• Another way to state that is to say viññāṇa dhātu normally co-exists with the ākāsa dhātuHowever, when we dream, the mind detaches from ākāsa dhātu (since the five physical senses are not active) and is engaged only with the viññāṇa dhātu (nāma loka.)
Mind Separates From Rupa Loka After the Fourth Jhāna

9. A mind detaches from the rupa loka when transcending the fourth jhāna, the highest rupāvacara jhāna. This is a technical point that can be skipped by those not familiar with Abhidhamma/jhāna.

  • One is aware ONLY of the “infinite space” (no other rupa) when one gets to the fifth jhāna or the “ākāsānañcāyatana” (meaning “infinite space”.) When one transcends the ākāsānañcāyatana and gets to the viññāṇañcāyatana (or infinite viññāṇa.) This is when the mind (viññāṇa) “decouples” or “separates” from “space.” Now the mind has absolutely no awareness of space or the rupa loka.
  • That is why the highest four jhānā are “arupāvacara jhāna.” Arupa means “without rupa.” The only rupa there would be a trace of matter associated with hadaya vatthu of arupāvacara Brahmā. Even in ākāsānañcāyatana, there is only space and no other “rupa.”
Kamma Bhava Is Also In Nāma Loka

10.  The nāma loka encompasses (includes) kamma bhava. The appropriate bhava manifests under the right conditions. If we drink too much alcohol, we get drunk and get to a mindset of a drunkard. We may stay in that “drunkard existence” for a few hours.

  • At the moment of death (if it is at the end of human bhava,) a mind will grasp a new bhava (existence) and instantaneously be born in that existence at the CORRESPONDING spatial location. For example, if one can grasp a Deva existence, one will be instantaneously born in that Deva realm a thousand miles above the Earth.
  • That is also why a human can be born INSTANTANEOUSLY as a Deva in a Deva realm at the end of the human bhava. Grasping of a patisandhi viññāṇa of a Deva happens instantaneously at the corresponding spatial location (in a Deva realm). The viññāṇa dhātu does not have spatial restrictions. It is EVERYWHERE, so to speak!
  • That happens because the viññāṇa dhātu is normally “merged with” ākāsa dhātu. They overlap. Thus, based on the type of patisandhi viññāṇa, one will automatically be born in the appropriate spatial location in ākāsa dhātu.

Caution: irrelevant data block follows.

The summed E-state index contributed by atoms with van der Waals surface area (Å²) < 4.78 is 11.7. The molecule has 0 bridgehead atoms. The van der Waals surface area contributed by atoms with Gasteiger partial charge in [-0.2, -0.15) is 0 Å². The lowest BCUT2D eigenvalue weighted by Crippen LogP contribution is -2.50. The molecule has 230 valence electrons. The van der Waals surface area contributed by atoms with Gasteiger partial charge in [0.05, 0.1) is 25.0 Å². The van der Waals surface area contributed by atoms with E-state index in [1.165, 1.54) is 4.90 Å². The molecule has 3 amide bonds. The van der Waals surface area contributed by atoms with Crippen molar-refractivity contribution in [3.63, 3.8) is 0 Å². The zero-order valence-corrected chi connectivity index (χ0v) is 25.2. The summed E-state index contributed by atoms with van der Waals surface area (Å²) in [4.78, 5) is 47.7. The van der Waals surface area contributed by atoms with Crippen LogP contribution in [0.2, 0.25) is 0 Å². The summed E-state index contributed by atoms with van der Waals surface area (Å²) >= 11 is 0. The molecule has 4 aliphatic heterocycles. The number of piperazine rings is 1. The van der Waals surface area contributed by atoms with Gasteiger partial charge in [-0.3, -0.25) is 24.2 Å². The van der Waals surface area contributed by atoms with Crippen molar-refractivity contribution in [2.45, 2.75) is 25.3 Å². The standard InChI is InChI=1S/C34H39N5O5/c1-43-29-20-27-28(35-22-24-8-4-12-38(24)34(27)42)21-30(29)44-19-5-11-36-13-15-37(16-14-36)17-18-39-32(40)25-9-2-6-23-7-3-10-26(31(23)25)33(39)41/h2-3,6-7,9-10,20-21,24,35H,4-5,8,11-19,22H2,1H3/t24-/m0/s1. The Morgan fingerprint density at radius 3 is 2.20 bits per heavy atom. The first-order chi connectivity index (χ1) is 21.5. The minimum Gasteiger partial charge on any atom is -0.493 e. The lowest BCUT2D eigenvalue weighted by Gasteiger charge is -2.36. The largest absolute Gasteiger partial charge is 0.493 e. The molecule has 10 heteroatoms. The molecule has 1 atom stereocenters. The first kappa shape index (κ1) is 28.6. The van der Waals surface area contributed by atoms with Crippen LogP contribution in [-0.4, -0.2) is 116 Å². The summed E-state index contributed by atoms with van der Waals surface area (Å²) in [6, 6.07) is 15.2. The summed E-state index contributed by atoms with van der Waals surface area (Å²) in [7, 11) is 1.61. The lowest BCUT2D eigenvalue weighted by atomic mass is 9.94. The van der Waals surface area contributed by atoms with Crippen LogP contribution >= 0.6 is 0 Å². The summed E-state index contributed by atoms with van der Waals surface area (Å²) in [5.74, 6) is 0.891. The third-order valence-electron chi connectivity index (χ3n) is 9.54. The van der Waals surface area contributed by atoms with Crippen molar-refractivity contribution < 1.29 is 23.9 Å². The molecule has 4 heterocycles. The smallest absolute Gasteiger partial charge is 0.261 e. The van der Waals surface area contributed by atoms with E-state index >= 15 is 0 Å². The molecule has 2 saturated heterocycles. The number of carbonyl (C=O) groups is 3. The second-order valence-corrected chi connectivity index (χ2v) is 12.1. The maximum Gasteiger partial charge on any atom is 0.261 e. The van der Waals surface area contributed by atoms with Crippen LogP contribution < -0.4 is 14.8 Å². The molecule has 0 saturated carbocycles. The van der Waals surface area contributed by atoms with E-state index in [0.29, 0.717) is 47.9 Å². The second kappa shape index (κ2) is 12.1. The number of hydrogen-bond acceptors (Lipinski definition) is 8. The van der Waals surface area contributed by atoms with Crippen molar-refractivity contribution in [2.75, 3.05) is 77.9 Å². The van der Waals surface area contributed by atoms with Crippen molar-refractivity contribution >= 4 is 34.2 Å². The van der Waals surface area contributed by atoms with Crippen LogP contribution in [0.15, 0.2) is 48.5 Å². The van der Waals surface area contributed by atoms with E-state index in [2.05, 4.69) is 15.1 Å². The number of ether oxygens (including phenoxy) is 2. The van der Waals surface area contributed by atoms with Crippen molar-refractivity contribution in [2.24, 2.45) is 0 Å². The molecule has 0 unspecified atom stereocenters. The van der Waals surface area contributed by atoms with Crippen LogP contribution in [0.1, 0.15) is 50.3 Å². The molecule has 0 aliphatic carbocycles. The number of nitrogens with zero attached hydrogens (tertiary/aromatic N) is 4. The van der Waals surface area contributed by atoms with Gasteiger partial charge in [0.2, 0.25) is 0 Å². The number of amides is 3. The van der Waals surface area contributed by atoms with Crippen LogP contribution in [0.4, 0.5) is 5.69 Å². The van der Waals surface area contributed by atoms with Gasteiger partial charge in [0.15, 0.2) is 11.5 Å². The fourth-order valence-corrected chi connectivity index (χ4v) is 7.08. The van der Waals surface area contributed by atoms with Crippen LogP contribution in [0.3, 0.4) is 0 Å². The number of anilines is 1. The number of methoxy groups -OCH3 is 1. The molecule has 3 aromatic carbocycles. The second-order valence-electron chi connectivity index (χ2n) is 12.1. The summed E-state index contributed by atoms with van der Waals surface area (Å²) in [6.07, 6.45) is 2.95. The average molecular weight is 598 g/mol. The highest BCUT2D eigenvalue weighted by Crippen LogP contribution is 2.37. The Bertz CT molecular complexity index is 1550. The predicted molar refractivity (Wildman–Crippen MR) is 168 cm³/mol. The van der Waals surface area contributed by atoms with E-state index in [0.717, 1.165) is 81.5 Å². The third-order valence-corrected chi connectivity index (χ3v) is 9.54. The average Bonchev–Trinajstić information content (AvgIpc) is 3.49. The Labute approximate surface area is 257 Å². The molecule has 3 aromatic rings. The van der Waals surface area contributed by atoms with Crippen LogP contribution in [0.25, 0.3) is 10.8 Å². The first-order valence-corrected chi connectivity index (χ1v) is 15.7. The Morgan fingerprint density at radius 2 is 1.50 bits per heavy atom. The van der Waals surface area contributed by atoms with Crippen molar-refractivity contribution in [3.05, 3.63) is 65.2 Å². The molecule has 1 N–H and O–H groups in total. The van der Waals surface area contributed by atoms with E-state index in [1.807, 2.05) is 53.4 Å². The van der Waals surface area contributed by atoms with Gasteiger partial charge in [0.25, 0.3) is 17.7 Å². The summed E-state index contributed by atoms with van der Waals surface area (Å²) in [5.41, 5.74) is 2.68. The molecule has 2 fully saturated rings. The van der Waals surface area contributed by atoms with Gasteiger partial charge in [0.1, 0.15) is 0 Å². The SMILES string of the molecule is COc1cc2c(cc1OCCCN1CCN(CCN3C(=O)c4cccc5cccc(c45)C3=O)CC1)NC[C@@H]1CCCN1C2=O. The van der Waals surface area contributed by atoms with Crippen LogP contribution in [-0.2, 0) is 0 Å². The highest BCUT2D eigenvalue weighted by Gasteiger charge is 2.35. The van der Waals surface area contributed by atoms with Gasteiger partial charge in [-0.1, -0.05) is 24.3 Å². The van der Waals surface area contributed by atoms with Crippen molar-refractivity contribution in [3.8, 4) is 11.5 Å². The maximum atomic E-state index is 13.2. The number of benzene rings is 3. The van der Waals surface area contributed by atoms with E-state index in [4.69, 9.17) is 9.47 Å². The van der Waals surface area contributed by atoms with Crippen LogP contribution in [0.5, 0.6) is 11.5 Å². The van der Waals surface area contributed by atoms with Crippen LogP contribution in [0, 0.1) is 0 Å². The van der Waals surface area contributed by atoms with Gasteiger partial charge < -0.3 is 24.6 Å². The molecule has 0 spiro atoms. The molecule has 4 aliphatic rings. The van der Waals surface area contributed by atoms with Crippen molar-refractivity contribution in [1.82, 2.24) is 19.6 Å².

• That is a very brief description. But it is enough for now to get the basic idea.
A Gandhabba Is Totally Shielded From Both Loka While Inside a Physical Body

11. A gandhabba is totally shielded from both the rupa loka and the nāma loka while inside a human body.

  • As discussed in previous posts, a gandhabba accesses the outside material world (rupa loka) using the five physical senses of eyes, ears, nose, tongue, and body. It accesses the nāma loka using the “transmitter” and “receiver” in the brain. See, “Brain and the Gandhabba.” It is good to review posts in that subsection.
  • For a gandhabba inside a physical body, sensory signals from outside must come through the five “physical sensors” mounted on the body (eyes, ears, nose, tongue, body.) The brain plays a vital role in transferring those signals to the gandhabba inside.
  • In the same way, memories experienced by the gandhabba “go out” to the viññāṇa dhātu via a “transmitter” in the brain. Old memories in viññāṇa dhātu “come back” via a “receiver” in the brain. Recent findings in medical science allowed us to identify the “transmitter” as we discussed.
Consequences of a Gandhabba Trapped and Isolated Inside a Physical Body

12. Even though viññāṇa dhātu is everywhere, it is NOT present inside the physical human body. The “entrapment” of a gandhabba inside a physical body is a kammic effect, as we discussed before.

  • This is also why an Arahant does not attain Parinibbāna until the death of the physical body. The “subtle body” of a gandhabba cannot “bear the Arahanthood” and dies instantly when it comes out of the dead body of an Arahant.
  • That is also why there are no Arahants in Brahma loka. As soon as a Brahma attains the Arahanthood, the death of the subtle Brahma body follows.
Buddhist Model of Memory Preservation and Retrieval

13. All memories (from an untraceable beginning) are in nāma loka or viññāṇa dhātu, which may also be called “viññāṇa plane” or “nāma loka.”  Of course, our kammic energies (kamma bija) are also in nāma loka.

  • Those “physical entities” that we see, hear, etc. reside in ākāsa dhātu.
  • We are quite familiar with our “physical world” spread out in space (ākāsa dhātu.) Thus, we automatically tend to carry over those concepts to viññāṇa dhātu. However, the viññāṇa dhātu is very different from the ākāsa dhātu. There are no spatial restrictions in viññāṇa dhātu
  • Thus, we cannot talk about a “specific location” for memories. They are just in nāma loka. That is why memories can be recalled without any effort, whether on Earth or the Moon.
Summary of Discussion So Far

14. We have been discussing the role of the brain in our mental activities; see, “Brain and the Gandhabba.”  In this Buddhist model of human life, the human body is just a “shell” controlled by the “mental body” or gandhabba. See “Gandhabba in a Human Body – an Analogy.”

  • Human existence is not limited to a single life of about 100 years with a human body. Like in many other realms, human existence can be very long, at least several thousand years. See, “Bhava and Jnāmati – States of Existence and Births Therein.” Therefore, each of us could have lived previous human lives within the current human existence (bhava.) If so, some of us may be able to recall one or two past lives. But it is very rare to recall a previous life in another existence, for example, a Deva bhava or an animal bhava.
  • As we have discussed, the gandhabba can smell, taste, and touch only inside a physical body. The brain acts as the intermediary in all sensory interactions when the gandhabba is inside a physical body.
  • The brain also helps recall memories in the nāma loka, as we discussed above—more details in future posts about that memory recall process.
  • In a previous couple of posts, we discussed the role of the brain in some special situations, including total or partial “vegetative states.”

All relevant posts in the current section at “Buddha Dhamma – A Scientific Approach.”